Meanwhile, the foreclosure pipeline is filling with all kinds of interesting opportunities to come. I’m seeing an increasing volume of defaults, including a limited number in the condo hotel properties, and the start of serious defaults in high-end homes. The few owner-occupied properties in default continue to have their Sales delayed due to all the government intervention, but their foreclosure is inevitable. In the last 30 days we’ve seen lenders move away from any appetite for short sale consideration and move quicker toward foreclosure. The typical mid-summer sales lull (combined with the present-day financing challenges) is causing an increasing inventory of bank owned property that will ultimately see slashed pricing to “get it off the books.” The banks are moving slower but more methodically about bringing them to the market, and recently most have decided to proceed through full-blown evictions regardless of their occupancy status. Right now my company is managing ten properties that will come to market in the next 45 days. By late summer it may be 20 or more.
Postponement is the order of the day in the foreclosure world. Forget the conspiracy theories––the whole system is so clogged, probably at 500% of capacity. But the clog seems to ebb and flow. Here in Mono County the recent statistics are revealing. In May there were 34 Trustee’s Sales scheduled. Only eight were foreclosed on. The rest were postponed. In June, there were 49 Trustee’s Sales scheduled (including some postponed from May) and 11 foreclosures occurred. In July (this month), there are 47 Trustee’s Sales scheduled already and by mid-month only three have been foreclosed on. (By-the-way, the public is not showing up at the these Sales to bid on properties.) So why all of the postponements? From what we can surmise from a variety a sources, approximately 20-25% are now bankruptcies. These properties are now going to be stalled in the pipeline for a good six to 18 months, maybe longer. The other bulk of postponements are owner occupied properties affected by some temporary State or Federal intervention or properties lost in some short sale transaction or delusional loan modification negotiation. The rest of the postponements are the inevitable waiting to happen.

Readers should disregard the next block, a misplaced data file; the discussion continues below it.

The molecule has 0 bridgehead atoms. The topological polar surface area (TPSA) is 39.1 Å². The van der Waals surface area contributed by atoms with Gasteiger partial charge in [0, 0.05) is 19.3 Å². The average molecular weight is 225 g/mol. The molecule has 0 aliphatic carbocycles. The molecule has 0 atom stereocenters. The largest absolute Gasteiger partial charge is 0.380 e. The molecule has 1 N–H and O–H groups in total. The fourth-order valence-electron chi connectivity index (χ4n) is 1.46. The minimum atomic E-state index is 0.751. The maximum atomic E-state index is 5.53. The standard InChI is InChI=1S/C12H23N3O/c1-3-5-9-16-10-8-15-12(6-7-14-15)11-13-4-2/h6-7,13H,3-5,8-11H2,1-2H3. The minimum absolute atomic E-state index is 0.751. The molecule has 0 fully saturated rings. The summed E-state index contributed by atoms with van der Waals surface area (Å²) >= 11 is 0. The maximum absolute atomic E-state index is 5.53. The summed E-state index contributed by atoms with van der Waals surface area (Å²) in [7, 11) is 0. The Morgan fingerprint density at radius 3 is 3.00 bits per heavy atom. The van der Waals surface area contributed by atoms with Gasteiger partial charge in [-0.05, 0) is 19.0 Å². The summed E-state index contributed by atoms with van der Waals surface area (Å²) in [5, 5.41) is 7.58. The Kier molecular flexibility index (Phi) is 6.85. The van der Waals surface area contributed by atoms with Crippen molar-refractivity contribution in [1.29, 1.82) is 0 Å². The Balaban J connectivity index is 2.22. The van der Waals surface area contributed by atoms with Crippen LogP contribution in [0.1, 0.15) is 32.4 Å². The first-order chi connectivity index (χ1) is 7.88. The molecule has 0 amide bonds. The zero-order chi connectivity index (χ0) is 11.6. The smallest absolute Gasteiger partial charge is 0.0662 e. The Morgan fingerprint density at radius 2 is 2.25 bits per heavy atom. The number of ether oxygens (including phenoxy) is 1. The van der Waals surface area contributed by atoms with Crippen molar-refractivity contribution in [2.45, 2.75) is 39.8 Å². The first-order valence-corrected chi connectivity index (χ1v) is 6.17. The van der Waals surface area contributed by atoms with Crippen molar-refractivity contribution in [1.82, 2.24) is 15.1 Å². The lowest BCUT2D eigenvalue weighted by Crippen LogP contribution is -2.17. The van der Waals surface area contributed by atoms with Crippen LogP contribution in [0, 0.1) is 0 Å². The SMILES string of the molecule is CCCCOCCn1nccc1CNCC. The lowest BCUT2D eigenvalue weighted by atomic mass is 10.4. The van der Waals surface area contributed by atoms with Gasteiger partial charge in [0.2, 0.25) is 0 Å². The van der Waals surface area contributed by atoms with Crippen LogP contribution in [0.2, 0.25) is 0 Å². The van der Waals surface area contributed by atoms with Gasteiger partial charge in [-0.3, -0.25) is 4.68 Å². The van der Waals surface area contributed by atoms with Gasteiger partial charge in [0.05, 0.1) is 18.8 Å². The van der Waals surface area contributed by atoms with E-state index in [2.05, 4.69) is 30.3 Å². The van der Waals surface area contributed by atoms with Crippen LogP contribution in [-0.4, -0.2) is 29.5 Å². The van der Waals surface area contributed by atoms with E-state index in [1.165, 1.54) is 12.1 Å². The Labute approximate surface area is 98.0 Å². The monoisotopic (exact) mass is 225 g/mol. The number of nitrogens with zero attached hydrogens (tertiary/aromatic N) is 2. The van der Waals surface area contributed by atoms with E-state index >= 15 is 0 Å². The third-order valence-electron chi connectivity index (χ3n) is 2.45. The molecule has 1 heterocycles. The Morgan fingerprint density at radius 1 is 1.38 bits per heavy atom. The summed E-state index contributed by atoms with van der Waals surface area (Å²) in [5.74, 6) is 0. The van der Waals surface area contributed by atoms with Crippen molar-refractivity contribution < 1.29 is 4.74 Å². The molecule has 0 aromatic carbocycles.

So what are these opportunities going to look like? Well, each one is different and there is already quite the spectrum. For those opportunists who don’t mind doing a little work, there will be great deals, especially if the property sits on the market for 30-60 days without an offer. Some of the other properties the banks are putting tens of thousands of dollars in repairs into so that they will ready to finance––things like new roofs, appliances, paint, flooring, etc. There is also another round of newer condos in the pipeline. So far the buyers have loved those. And beyond that there are homes in the $1M plus range that are in default (and have been for a long time) that now the banks appear to have lost patience. So really, opportunity all over the board. We may be on the verge of quality properties selling below true replacement/reproduction value. The strongest price support has been in the Village and homes in the $300K to $700K range. I’m sensing some really attractive pre-winter “crash-pad” buys. Homes in Bishop in the $300K range have strong support. And there are affordable buys showing in Crowley in both homes and condos.
On a side note, those watching for good bank owned opportunities shouldn’t rely solely on websites powered by the Mammoth Lakes Board of Realtors® MLS data, or IDX as it is known. The Board has denied the confidentiality rights of our clients including banks, lenders, and their servicing companies. It’s a disservice to the public, but my company will gladly keep you abreast of the market in lieu of their decision.
And if you ever wanted to talk to me, the last three weeks has not been the time. A serious case of laryngitis has killed my voice. Some think it is about time I shut-up, or some think it’s the opportunity to get their say in. Regardless, if you want to talk to me, please send me an email.